The theory of orthogonal fractal fields is that these sets depend on
the dimensional self similarity of the fractal . Just how the
dimensionality affects the orthogonality relationship is not an easy
question. I have found a relationship that seems to give the desired
orthogonal sets. The procedure is more of a monitor since it everywhere
depends on the original fractal set: it is not an independent fractal.
The equations are very simple:
1) M = {{x,y},{xs,ys}}
2) determinant [M] = 1  ds ( cross product)
3) (x,y) dot product (xs,ys) = x * xs + y * ys = ds
It was finding a ds that gave a size and orientation that was
orthogonal to the original set that is the experimental element. I tried
a lot of combinations, but the following relationship gives the best
output:
4) ds = 1  1 / s: 1 <= s <= s(Max)
where s is the Moran similarity dimension for the fractal.
Since in harmonic functions, the orthogonal relations also produce the
derivatives, the solutions:
5) ys = (y * ds  x * (1  ds)) / (x^2 + y^2)
6) xs = y * ys / x + ds / x
can be called the fractal derivatives of the fractal functions. As I
said before, they are not independent functions. The (ds,1  ds) seem to
be probabilities. If so this relationship can only work when s is
greater than one.
In three dimensions the equations are:
7) M = {{x,y,z},{xs,ys,zs},{iv,jv,kv}}
8) det[M] = a * iv + b * jv + c * kv
9) sqr(a^2 + b^2 + c^2) = 1  ds
10) x * xs + y * ys + z * zs = ds
Suppose you had a 3d strange attractor whose Hausdorff dimension is
known, then this kind of relationship determines a second strange
attractor that is dependent on the first and is fractally orthogonal to
the first. In terms of signalling and coding such orthogonality can be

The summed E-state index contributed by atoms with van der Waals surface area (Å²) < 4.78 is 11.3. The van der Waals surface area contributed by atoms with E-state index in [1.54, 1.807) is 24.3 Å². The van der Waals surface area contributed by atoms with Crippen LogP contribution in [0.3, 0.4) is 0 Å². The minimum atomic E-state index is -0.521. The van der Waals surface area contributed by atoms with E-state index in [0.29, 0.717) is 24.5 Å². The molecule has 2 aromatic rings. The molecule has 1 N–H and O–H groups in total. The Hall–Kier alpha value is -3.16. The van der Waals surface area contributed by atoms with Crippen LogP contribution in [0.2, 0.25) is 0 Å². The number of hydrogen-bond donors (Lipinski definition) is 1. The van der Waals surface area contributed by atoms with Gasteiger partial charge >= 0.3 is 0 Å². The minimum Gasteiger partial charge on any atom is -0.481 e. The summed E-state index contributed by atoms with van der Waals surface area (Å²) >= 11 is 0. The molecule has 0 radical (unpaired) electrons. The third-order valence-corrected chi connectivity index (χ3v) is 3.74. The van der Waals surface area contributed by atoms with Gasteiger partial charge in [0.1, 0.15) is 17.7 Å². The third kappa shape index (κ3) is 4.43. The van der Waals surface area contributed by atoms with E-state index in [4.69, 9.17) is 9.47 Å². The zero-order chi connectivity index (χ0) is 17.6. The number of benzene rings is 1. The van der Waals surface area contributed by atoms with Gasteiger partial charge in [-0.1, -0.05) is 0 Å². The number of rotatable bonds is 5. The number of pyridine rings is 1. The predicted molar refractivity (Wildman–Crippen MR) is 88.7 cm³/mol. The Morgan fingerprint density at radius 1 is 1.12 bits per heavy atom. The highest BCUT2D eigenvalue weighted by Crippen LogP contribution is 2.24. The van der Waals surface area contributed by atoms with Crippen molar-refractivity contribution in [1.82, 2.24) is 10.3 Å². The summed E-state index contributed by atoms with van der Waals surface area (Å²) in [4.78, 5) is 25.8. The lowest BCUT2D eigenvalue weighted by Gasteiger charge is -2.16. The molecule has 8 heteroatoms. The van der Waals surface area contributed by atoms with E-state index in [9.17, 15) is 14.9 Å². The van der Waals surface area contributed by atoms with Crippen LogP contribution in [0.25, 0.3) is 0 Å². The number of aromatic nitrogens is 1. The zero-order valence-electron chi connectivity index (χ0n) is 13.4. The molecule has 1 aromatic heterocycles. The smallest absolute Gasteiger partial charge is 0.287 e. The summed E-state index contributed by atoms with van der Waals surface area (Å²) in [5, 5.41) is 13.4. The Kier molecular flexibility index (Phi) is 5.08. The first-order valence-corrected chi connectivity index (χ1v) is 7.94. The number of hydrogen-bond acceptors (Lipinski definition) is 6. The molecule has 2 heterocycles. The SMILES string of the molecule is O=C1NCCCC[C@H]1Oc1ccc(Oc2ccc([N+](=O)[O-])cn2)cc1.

very useful. In the three dimensional case the nature of the root
equations will give more than one solution to the above equations in
most cases. Suppose you have tuned Chua oscillators in chaotic mode
that are being used to encode a transmission: the orthogonality
relationship would allow as many as three messages to be sent
orthogonally at the same time. To an ordinary receiver the signals would
appear to be noise. I state this idea here as a demonstration of the
usefulness of fractal field theory in practical terms. Since these
fields also have scaling orthogonality properties by their self
similarity, image compression types of coding like with wavelets may
also be a result of this mathematics.
The twin dragon results seem to suggest a new dragon that is orthogonal
to the twin dragon with an inner border that is itself a dragon. The
relationship of the twin dragon to dualistic logic and fuzzy set
analysis makes this result very interesting in theoretical terms. The
exterior border to the orthogonal set is not as deterministic as one
would expect.
The relationship of the Cantor set to the Sierpinski gasket set seems
important in fractal field orthogonality terms. It suggests some
experiments in intersections and unions of fractal sets. That we don't
know everything about fractals and how they work, doesn't mean that we
aren't developing the science in very useful directions. A new
definition of a fractal derivative that is independent of traditional
calculus methods is also suggested by this line of research.